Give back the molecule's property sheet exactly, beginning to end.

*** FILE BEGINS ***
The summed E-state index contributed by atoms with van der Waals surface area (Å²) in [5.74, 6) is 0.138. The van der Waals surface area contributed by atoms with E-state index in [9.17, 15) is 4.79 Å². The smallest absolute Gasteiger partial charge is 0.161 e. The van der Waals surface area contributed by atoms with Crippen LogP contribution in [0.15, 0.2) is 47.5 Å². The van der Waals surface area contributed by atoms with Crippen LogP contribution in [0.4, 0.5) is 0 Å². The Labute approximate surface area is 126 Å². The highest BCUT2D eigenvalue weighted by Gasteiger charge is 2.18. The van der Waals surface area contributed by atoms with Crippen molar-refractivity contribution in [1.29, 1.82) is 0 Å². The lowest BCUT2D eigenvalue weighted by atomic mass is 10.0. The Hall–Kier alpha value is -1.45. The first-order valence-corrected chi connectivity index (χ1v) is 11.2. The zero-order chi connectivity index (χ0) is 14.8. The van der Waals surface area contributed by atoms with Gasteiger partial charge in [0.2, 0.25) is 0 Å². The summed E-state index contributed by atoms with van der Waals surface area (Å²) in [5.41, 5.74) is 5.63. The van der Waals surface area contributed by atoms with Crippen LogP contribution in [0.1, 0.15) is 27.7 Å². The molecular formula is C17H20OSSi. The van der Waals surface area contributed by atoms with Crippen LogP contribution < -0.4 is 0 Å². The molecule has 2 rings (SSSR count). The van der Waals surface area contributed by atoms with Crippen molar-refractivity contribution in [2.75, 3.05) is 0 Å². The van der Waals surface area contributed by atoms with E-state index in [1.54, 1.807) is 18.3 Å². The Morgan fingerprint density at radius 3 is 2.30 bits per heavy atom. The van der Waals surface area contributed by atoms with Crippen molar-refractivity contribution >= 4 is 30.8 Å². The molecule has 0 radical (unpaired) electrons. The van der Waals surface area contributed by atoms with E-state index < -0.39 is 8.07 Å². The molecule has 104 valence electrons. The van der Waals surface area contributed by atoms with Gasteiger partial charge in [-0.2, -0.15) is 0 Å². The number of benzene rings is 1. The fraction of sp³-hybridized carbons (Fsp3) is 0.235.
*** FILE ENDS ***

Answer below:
The summed E-state index contributed by atoms with van der Waals surface area (Å²) in [5.74, 6) is 0.138. The van der Waals surface area contributed by atoms with E-state index in [9.17, 15) is 4.79 Å². The smallest absolute Gasteiger partial charge is 0.161 e. The van der Waals surface area contributed by atoms with Crippen LogP contribution in [0.15, 0.2) is 47.5 Å². The van der Waals surface area contributed by atoms with Crippen LogP contribution in [0.4, 0.5) is 0 Å². The Labute approximate surface area is 126 Å². The highest BCUT2D eigenvalue weighted by Gasteiger charge is 2.18. The van der Waals surface area contributed by atoms with Crippen molar-refractivity contribution in [1.29, 1.82) is 0 Å². The lowest BCUT2D eigenvalue weighted by atomic mass is 10.0. The Hall–Kier alpha value is -1.45. The first-order valence-corrected chi connectivity index (χ1v) is 11.2. The zero-order chi connectivity index (χ0) is 14.8. The van der Waals surface area contributed by atoms with Gasteiger partial charge in [0.2, 0.25) is 0 Å². The summed E-state index contributed by atoms with van der Waals surface area (Å²) in [5.41, 5.74) is 5.63. The van der Waals surface area contributed by atoms with Crippen LogP contribution in [0.1, 0.15) is 27.7 Å². The molecular formula is C17H20OSSi. The van der Waals surface area contributed by atoms with Crippen LogP contribution < -0.4 is 0 Å². The molecule has 2 rings (SSSR count). The van der Waals surface area contributed by atoms with Crippen molar-refractivity contribution in [2.75, 3.05) is 0 Å². The van der Waals surface area contributed by atoms with E-state index in [1.54, 1.807) is 18.3 Å². The Morgan fingerprint density at radius 3 is 2.30 bits per heavy atom. The van der Waals surface area contributed by atoms with Crippen molar-refractivity contribution >= 4 is 30.8 Å². The molecule has 0 radical (unpaired) electrons. The van der Waals surface area contributed by atoms with E-state index < -0.39 is 8.07 Å². The molecule has 104 valence electrons. The van der Waals surface area contributed by atoms with Gasteiger partial charge in [-0.2, -0.15) is 0 Å². The number of benzene rings is 1. The fraction of sp³-hybridized carbons (Fsp3) is 0.235.